if you are jumping up for joy that you will finally be able to buy a house for $350K again or your rent is going back to $700/month, you are probably deluding yourself.

  22. > there is a guy that comments here saying he’s not worried about people leaving CA because smart people will always want to live there

    > honestly,

    Probably, a lot of truth.

    The election shows (if you can believe the Dominion Voting Machines) that a large percentage of Bay Area votes bought the Joe Gas-lighter narrative that the only thing wrong with California was that Trump was president.

    I expect a lot of inflation, a lot of pay increases for the Googlers and other Silicon Valley oligarchs, increasing densification of housing (more developer profit per square foot), and increasing housing prices.

    Life is good for Republican property owners in the Bay Area. Life probably won’t be so good for Democrat’s on fixed incomes or waiting for the the Democrat political oligarchs to deliver more “affordable housing” or “social justice” ransom.

  23. The medical equipment company Align, which owns Ivisalign, is a growing company whose original tech, created by a former Stanford grad, improved medical scanning equipment. There’s not much more to say about the company which, though successful, is not in any top list of medical equipment providers in the U.S. Companies move all of the time. I don’t think anyone should lose sleep over this particular company moving out of San Jose as either one of the larger local companies will gladly take over their footprint or – more hopefully – a newer tech company will move in.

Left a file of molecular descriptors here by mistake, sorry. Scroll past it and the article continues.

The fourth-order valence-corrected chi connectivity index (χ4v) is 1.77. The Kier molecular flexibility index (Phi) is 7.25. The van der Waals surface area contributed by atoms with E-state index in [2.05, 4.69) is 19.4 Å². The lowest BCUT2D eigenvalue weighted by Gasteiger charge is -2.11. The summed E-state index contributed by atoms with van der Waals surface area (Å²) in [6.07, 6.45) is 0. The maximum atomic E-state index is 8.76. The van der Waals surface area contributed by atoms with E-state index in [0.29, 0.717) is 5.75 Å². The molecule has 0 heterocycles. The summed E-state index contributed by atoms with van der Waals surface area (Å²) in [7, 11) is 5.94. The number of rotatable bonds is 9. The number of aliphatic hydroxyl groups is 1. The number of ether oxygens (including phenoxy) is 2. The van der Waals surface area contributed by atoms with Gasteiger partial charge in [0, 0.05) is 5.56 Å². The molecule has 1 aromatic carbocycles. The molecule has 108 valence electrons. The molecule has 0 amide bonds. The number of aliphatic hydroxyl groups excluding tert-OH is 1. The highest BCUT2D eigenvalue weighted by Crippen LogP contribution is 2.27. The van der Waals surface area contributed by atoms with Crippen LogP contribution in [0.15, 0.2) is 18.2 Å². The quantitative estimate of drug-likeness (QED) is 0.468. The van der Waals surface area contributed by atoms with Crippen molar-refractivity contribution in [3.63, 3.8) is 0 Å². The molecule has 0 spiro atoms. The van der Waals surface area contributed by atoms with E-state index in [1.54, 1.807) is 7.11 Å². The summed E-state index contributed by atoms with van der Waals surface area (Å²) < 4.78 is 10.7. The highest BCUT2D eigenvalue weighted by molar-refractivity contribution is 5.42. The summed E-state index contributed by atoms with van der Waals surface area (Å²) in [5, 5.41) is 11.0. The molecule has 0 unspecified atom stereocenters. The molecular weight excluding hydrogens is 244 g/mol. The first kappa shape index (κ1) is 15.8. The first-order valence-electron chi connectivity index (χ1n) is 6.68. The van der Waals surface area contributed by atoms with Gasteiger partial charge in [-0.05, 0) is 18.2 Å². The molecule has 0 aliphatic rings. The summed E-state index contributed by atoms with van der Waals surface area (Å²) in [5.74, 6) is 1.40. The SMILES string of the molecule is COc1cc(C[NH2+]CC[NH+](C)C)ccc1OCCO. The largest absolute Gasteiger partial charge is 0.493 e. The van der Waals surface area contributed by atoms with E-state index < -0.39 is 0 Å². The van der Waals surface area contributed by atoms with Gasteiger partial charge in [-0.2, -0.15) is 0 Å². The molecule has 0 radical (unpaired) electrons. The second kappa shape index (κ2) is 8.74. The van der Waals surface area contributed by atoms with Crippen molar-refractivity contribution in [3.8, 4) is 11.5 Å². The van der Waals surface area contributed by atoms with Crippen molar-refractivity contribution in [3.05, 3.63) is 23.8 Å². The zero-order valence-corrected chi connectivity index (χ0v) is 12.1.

24. > What neoliberals like Messrs. Liccardo, Wunderman, Neri and Musk are missing–and are paid to miss–is the unadulterated reality that the public sector is the very foundation of the private sector–and not the other way around.

    Then why not just eliminate the private sector all together?

    The government could tax well-paid, unionized public employees to fund its “foundational” activities, and raise the minimum wage to — not $15 per hour — $150 per hour. All housing would be “below market rate” and, therefore, affordable to anyone making $150 per hour.

    Creating utopia is really quite simple. It’s amazing that no one thought of this before.

  25. There was a prevailing philosophy that tech companies located in downtown SJ were very important to the downtown economy because it meant that 100s-1000s of VISA cards would be walking around downtown, and spending would increase for local and small businesses. It was true symbiotic relationship.